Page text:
Boston Bash

from Hideouswhitenoise #31,Spring 1997

by Guido

"You're crazy to ride your bike in downtown traffic," thebaggage lady claimed. I was getting worried, that was the second personwho had given me that wide eyed expression with the half smile twist whenI mentioned that I was going to ride my bike in downtown Boston Traffic.

It was only after I learned that it was illegal to ride a bike anywhereon the property of Logan Airport that I came to the conclusion that Bostonmight not be all that friendly of a place to ride a bike.

But how bad could it be? Maybe it wasn't such a good idea to participatein my first Alleycat race in a foreign city. But the first place prizeof $888.00 American put up by Timbuk2 bags was to tempting a prize to passon. Not that I had any chance of winning, but I was the only Canadian downhere and I had to put in a showing.

But this was all part of the strategy. The Americans would think thatall Canadians were as slow as me and when they came to race in the GreatWhite North, they would be taken completely by surprise.

But regardless of strategy, or stupidity, I was going to race in thisCrazy Eight race, named after the date, the amount of check-points andthe prize money, and damn the consequences. And hey, it would be more romanticto get run down in a foreign city anyway. Off to find the water shuttle.

And in the end I didn't get run down I did end up losing my stop watch,gloves, wrench and Alley cat racing cherry I did get to know Boston inthe only way you can, on the back of a bike. As I crossed the inner harbourI couldn't help but think if you put a CN Tower and a Skydome beside Boston'sfinancial district how similar the skylines would be to Toronto's, butI would soon learn how different they were up close.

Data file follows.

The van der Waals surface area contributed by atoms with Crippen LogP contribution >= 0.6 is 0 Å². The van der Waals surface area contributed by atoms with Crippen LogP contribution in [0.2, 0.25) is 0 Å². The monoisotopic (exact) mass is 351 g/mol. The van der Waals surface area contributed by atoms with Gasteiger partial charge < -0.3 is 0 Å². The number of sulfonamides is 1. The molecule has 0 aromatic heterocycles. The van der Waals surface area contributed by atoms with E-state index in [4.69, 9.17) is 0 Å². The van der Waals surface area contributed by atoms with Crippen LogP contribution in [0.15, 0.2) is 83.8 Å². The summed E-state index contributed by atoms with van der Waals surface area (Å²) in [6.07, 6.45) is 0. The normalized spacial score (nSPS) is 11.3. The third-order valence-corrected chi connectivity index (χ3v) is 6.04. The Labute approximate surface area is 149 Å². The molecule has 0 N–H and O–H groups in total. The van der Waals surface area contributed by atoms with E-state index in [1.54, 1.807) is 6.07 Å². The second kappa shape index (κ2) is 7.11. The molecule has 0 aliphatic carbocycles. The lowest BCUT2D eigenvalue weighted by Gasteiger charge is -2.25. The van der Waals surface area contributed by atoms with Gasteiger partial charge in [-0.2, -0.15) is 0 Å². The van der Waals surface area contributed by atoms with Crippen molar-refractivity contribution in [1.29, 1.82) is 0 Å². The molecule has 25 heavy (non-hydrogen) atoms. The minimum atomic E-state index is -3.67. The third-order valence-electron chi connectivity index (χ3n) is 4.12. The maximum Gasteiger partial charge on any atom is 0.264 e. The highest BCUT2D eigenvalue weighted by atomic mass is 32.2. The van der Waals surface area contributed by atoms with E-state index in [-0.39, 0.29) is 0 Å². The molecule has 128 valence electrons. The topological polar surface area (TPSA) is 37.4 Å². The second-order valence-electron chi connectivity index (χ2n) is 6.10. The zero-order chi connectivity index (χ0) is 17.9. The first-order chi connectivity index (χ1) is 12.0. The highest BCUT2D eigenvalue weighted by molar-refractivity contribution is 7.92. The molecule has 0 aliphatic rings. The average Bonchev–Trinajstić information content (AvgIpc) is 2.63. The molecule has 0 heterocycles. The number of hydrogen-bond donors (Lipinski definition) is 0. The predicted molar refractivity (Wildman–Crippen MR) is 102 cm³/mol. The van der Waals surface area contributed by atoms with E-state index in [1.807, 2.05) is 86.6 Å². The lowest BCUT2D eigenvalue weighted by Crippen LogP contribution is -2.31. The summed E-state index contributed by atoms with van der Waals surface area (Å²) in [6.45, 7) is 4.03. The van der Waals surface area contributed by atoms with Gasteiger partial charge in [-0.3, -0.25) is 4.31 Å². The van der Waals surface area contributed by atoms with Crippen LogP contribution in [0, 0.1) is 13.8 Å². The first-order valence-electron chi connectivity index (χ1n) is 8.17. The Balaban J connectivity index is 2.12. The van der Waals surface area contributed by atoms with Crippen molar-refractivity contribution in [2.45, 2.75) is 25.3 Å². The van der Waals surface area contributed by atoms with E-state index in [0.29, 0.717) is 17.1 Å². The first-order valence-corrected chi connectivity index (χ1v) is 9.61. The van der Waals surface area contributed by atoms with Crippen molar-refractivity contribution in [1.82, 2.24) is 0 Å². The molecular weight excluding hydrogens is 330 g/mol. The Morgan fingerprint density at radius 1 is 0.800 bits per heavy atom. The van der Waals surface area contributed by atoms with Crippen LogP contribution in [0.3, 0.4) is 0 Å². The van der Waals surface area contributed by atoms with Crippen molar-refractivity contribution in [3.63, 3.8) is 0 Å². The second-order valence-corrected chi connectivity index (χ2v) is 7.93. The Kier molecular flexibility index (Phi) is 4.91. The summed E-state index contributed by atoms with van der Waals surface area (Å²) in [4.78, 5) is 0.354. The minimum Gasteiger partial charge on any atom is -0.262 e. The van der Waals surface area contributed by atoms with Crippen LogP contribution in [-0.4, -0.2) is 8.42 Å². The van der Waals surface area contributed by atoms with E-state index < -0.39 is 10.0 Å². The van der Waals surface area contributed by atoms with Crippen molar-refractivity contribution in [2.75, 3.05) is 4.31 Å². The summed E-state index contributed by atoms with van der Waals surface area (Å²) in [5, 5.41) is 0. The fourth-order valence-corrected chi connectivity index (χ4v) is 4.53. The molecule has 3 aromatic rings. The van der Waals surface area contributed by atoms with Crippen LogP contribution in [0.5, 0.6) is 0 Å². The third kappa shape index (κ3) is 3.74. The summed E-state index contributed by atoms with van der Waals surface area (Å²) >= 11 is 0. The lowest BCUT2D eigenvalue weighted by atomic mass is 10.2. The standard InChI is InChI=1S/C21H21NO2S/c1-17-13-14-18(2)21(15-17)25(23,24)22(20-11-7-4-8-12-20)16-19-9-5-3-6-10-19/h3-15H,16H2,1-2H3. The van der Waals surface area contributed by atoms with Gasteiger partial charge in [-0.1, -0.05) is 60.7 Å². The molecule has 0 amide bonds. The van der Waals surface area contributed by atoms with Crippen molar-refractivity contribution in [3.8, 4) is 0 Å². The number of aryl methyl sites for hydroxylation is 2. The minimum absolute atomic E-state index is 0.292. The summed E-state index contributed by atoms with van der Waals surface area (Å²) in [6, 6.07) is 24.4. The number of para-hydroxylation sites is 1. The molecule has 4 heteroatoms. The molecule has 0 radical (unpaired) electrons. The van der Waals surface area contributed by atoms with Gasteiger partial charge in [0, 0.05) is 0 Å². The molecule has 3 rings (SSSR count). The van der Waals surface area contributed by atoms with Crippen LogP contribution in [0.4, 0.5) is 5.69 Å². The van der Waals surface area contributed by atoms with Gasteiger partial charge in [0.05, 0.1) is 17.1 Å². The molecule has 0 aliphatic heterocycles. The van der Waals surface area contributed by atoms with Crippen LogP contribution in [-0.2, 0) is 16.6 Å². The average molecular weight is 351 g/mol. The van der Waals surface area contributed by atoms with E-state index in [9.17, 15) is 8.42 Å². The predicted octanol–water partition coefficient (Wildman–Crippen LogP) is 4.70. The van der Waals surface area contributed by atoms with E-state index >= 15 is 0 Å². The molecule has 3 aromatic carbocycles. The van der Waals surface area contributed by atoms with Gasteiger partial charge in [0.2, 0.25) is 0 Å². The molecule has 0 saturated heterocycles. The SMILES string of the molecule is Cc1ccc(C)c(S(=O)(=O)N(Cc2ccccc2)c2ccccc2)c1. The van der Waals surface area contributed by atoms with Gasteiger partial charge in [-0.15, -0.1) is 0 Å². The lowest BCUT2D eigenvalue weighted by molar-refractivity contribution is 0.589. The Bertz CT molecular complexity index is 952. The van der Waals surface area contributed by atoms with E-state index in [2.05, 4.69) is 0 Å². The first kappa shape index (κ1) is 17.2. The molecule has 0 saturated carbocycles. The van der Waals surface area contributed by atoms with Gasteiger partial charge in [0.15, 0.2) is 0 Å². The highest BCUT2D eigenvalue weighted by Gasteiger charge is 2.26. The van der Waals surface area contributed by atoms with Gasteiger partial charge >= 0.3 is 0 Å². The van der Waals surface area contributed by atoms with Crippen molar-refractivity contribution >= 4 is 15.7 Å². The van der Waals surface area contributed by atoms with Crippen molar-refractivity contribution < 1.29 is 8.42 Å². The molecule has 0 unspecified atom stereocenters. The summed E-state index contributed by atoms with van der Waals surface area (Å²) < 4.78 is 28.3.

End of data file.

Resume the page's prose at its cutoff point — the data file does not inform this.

Upon landing I obtained directions to find bike messengers from thewater taxi dude and I and Daughter of Elephant bike charged into traffic.It took about five minutes to assimilate with the metal monsters and realizethat traffic was traffic no matter what city you were in.

The old part of the city was filled with beautiful architecture andurban planning that could only be achieved before the advent of the carbonburner. The streets were narrow and windy making it easy to dominate traffic,but who knows I might have hit town during a mellow period. Police don'tseem to care about traffic infractions It appeared the messengers of Bostonhad trained their auto drivers well.

My search ended at a famous brand named coffee shop where a gaggle ofcouriers congregated and also Elvis. He asked me not to go into details,but its true Elvis is running a messenger company in Boston.

Everyone was really friendly and pleased that someone had come all theway from Toronto to get run over in Boston. As always the Canadians werethe first to arrive and last to leave. Sometimes harder to get rid of thencockroaches.

It wasn't long before I was set up with a place to stay, the luxuriousseventh floor of 140 Boylston, home of Performance Messengers, who werealso gracious enough to give over the space after the party, and beingtoured around the city by Matt, one of the race organizers.

He gave me pointers on the course and pointed out key monuments. Hehad to do some calls and rode off, but not before giving me one more crypticclue. “Keep your eyes out for Dunkin' Donuts.

My best strategy would be to go over the course a few times to familiarizemyself with the terrain. This would give me an advantage over the hometown riders. But yah know, I had seen most of the course and Daughter ofElephant Bike had an amazing memory, so if I got lost she would find theway. I decided to find some beer and get stanked.

That night was a blur of meeting more people and seeing messengers fromother cities watching couriers from New York slowly dribble into town intwo's and threes.

But that night wasn't all just drinking and socializing, it was alsoan eyeopener about what it's like to ride in boston. What it comes downto is that Bike Messengers and cyclists in general are hated by City Hall.